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Acacia trotilis and Calotropis procera: Do They Substantially Promote Soil Carbon Sequestration?  [PDF]
Taoufik Saleh Ksiksi
Open Journal of Soil Science (OJSS) , 2012, DOI: 10.4236/ojss.2012.22017
Abstract: Very little is known about the type and mix of desert plant species and their management to optimize carbon sequestration in desert ecosystems. Overgrazing is one important practice that affects soil carbon cycling and therefore sequestration. Improving soil carbon in desert ecosystems may be best through the use of native trees and shrubs. Acacia tortilis and calotropis procera are two important species in the United Arab Emirates (UAE). The former is a native species that improves biodiversity and the latter is not native and has been reported to be an indicator of overgrazing. The average soil organic matter (SOM) content was higher in soils dominated by A. tortilis when compared to those dominated by C. procera; 2.98 and 1.34; respectively (P < 0.05). Moreover, A. tortilis leaves had a higher OM content than C. procera leaves (94.1% and 90.6%; respectively). The higher OM content of A. tortilis leaves explains the higher contribution of this species to the overall soil organic matter inputs. There was also a significant effect of shrub species on total SOC (P < 0.05). A total of about 14.7 tons of SOC were added per hectare in the areas dominated by A. tortilis. While only about 6.6 tons of SOC were added to the areas dominated by C. procera. In short, it is believed that both species substantially promote soil carbon sequestration. Some significant superiority of the native A. tortilis has been shown. But much has to be done to investigate the mix of plant species that promote the best soil carbon sequestration in the desert areas. Further studies are required in order to assess temporal as well as spatial variations in soil carbon sequestration in the UAE deserts. This will certainly help, in addition to other practices, in mitigating CO2 emission.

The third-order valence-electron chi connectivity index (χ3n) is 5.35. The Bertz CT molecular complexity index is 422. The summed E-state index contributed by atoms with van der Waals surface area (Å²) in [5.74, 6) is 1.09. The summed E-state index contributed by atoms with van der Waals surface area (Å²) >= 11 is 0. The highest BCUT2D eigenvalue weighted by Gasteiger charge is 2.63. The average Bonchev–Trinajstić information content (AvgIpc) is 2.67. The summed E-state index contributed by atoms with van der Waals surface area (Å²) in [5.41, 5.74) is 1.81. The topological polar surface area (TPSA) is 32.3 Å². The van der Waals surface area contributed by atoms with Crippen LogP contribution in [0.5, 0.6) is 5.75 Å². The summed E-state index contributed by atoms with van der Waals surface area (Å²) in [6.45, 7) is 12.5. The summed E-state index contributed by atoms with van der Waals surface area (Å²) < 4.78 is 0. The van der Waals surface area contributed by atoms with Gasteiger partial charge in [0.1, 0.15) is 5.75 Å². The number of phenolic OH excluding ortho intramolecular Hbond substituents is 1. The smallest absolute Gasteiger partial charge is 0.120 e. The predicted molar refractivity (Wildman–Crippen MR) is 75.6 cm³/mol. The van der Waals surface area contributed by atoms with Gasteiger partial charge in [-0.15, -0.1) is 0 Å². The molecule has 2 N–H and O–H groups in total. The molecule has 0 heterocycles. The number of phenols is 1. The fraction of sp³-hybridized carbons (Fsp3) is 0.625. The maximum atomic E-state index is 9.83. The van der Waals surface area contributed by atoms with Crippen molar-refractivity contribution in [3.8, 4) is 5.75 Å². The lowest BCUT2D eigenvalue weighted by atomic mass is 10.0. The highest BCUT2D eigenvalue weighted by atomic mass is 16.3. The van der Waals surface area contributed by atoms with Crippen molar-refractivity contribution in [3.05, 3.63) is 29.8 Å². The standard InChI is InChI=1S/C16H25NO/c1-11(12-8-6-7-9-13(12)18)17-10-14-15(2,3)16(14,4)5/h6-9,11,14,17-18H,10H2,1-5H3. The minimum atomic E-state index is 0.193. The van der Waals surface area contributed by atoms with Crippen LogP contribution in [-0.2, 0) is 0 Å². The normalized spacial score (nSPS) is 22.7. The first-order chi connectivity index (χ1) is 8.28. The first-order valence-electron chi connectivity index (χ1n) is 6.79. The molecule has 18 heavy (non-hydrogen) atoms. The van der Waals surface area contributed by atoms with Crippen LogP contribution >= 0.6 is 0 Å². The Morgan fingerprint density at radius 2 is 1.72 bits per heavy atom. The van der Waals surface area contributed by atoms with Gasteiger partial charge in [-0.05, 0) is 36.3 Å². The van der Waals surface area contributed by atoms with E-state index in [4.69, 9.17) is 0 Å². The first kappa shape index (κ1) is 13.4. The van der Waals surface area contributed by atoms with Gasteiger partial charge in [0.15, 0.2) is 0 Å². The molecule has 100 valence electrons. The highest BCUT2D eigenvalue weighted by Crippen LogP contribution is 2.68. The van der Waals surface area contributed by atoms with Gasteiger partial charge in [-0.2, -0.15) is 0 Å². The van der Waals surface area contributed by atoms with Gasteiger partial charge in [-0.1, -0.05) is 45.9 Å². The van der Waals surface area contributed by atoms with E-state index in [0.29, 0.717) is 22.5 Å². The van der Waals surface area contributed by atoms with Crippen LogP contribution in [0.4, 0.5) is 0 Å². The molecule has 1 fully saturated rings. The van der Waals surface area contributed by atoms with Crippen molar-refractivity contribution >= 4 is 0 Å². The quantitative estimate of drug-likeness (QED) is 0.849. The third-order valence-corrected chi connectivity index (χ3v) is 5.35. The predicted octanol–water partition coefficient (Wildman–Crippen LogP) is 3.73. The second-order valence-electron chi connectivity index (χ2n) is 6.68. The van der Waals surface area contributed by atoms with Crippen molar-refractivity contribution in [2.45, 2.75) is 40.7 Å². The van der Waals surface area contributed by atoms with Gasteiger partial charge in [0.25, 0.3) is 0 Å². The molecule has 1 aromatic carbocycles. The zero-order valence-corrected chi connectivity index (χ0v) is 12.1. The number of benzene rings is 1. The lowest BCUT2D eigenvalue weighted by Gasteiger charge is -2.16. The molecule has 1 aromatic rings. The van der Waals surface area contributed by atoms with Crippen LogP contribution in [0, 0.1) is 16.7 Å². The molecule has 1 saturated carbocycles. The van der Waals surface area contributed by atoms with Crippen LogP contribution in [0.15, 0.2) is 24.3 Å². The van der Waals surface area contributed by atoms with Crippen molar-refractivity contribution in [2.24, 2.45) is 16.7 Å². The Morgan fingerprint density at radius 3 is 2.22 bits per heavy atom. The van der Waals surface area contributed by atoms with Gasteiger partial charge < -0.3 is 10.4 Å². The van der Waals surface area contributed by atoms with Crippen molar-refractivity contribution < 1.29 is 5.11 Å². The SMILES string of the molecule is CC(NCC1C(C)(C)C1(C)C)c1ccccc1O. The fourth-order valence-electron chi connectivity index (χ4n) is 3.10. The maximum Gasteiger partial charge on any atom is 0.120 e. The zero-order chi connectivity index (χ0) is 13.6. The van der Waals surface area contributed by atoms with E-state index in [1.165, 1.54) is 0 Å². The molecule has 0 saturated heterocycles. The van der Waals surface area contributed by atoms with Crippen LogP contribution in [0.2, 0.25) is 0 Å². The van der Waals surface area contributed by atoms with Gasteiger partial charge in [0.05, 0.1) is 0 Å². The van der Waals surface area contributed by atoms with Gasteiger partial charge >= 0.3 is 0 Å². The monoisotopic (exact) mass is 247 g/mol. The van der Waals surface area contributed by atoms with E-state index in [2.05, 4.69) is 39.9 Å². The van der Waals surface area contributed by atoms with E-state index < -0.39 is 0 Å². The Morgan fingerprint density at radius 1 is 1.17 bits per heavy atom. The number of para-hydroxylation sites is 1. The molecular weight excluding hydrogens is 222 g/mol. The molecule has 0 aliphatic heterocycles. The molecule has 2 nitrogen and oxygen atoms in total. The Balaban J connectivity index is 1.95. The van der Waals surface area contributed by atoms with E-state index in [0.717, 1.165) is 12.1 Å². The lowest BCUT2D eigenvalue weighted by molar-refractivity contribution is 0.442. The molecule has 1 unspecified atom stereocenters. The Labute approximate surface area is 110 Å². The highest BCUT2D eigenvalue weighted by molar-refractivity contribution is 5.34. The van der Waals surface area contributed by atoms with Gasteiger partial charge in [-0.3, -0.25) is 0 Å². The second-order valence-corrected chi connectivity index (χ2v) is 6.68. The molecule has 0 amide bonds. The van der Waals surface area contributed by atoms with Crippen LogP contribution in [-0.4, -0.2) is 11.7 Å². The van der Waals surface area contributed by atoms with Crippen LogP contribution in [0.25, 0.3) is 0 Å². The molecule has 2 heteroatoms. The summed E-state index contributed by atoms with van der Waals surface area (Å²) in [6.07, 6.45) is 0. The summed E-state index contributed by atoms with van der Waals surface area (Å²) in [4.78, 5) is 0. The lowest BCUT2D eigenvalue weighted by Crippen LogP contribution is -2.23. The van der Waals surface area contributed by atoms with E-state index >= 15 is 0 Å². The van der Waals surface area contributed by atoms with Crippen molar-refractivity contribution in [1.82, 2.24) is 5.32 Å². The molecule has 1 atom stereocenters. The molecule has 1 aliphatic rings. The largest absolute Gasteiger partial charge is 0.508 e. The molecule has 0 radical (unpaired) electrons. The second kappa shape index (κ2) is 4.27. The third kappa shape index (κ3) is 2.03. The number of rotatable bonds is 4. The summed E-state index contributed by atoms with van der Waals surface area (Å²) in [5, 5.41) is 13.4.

Calotropis procera -induced keratitis
Pandey Nidhi,Chandrakar A,Garg M,Patel Santosh
Indian Journal of Ophthalmology , 2009,
Abstract: Calotropis procera produces copious amounts of latex, which has been shown to possess several pharmacological properities. Its local application produces intense inflammatory response. In the 10 cases of Calotropis procera -induced keratitis reported here, the clinical picture showed corneal edema with striate keratopathy without any evidence of intraocular inflammation. The inflammation was reversed by the local application of steroid drops.
ETHNOPHARMACOLOGICAL POTENTIAL OF CALOTROPIS PROCERA: AN OVERVIEW  [PDF]
Gupta Sudesh,Gupta Bhawana,Kapoor Karishma,Sharma pooja
International Research Journal of Pharmacy , 2012,